To this end, a committee of 10 international specialists began in January 2021 to sift through the candidacies of 30 top researchers from HEC Paris and IP Paris seeking financing for a three-year project linked to AI and data. Four of the five fellowship winners came together under rainy skies in Palaiseau to describe their research and ambitions to a hybrid audience. “Hi! PARIS has been gaining traction throughout the year,” noted Gael Richard, the program’s executive director who teaches in the field of speech and audio signal processing at Telecom Paris. “As we aim to gain visibility worldwide and prove our diversity within the field of AI, we’ve chosen academics with proven records in excellence. They will use the fellowships to further their research, but also to organize scientific workshops, fund and supervise PhD work in their respective fields and exchange with our corporate donors. We will also be backing our Fellows when they submit ERC proposals within the next three years.”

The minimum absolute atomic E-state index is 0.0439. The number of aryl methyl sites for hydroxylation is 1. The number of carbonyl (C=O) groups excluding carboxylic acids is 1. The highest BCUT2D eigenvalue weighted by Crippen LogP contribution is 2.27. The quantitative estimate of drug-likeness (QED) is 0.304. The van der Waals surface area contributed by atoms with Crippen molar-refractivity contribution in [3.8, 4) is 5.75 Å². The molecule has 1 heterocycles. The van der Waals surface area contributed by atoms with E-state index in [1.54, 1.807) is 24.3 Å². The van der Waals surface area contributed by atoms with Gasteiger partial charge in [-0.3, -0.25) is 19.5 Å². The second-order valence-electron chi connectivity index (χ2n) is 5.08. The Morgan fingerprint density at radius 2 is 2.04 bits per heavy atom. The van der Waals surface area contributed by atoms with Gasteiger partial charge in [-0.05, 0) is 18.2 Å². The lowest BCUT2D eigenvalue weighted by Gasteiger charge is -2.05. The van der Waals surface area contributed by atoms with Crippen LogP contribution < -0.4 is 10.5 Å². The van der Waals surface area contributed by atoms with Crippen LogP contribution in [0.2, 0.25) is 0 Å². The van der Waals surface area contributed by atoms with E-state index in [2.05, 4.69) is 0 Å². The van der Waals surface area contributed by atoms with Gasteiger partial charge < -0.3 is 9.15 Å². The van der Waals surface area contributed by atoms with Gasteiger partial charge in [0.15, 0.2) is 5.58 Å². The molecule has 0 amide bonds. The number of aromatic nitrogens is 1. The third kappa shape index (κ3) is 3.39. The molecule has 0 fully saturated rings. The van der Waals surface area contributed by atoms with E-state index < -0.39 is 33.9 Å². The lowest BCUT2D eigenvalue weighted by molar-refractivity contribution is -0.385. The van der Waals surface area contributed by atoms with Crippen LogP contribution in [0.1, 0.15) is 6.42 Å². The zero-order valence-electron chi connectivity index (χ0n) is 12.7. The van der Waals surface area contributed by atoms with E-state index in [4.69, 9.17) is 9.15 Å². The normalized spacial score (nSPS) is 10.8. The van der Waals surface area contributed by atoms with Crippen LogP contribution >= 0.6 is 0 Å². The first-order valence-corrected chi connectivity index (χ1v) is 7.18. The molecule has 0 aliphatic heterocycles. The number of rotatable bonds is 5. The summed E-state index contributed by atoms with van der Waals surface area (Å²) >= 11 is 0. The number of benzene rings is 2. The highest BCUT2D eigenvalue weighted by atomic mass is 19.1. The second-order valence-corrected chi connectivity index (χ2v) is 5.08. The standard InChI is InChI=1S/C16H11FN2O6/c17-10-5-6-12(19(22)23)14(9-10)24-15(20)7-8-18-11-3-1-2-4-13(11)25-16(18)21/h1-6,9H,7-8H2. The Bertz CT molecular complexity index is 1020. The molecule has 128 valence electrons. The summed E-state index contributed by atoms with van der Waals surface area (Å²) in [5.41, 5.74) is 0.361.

The Impact of Algorithms on Business and Society
Associate Professor Xitong Li works in HEC’s Department of Information Systems and Operations Management. For Hi! PARIS, he successfully defended a research project linked to the impact of different algorithmic systems. “I’ve been working in this field for three to four years now,” he said after his presentation. “This time, I’ve decided to devote my research on the impacts of different algorithmic systems. As someone who has always cared about the impact of information technologies, I feel it’s important to explore the impact of algorithmic decision-makers, advisers and recommenders in business and the world at large. For example, to what extent do humans’ decisions reflect the influence of prior decisions made by algorithms? How does the transparency of algorithms influence humans’ adoption of those algorithms? As far as I know, no research examines these questions in depth. We seek to rectify this.”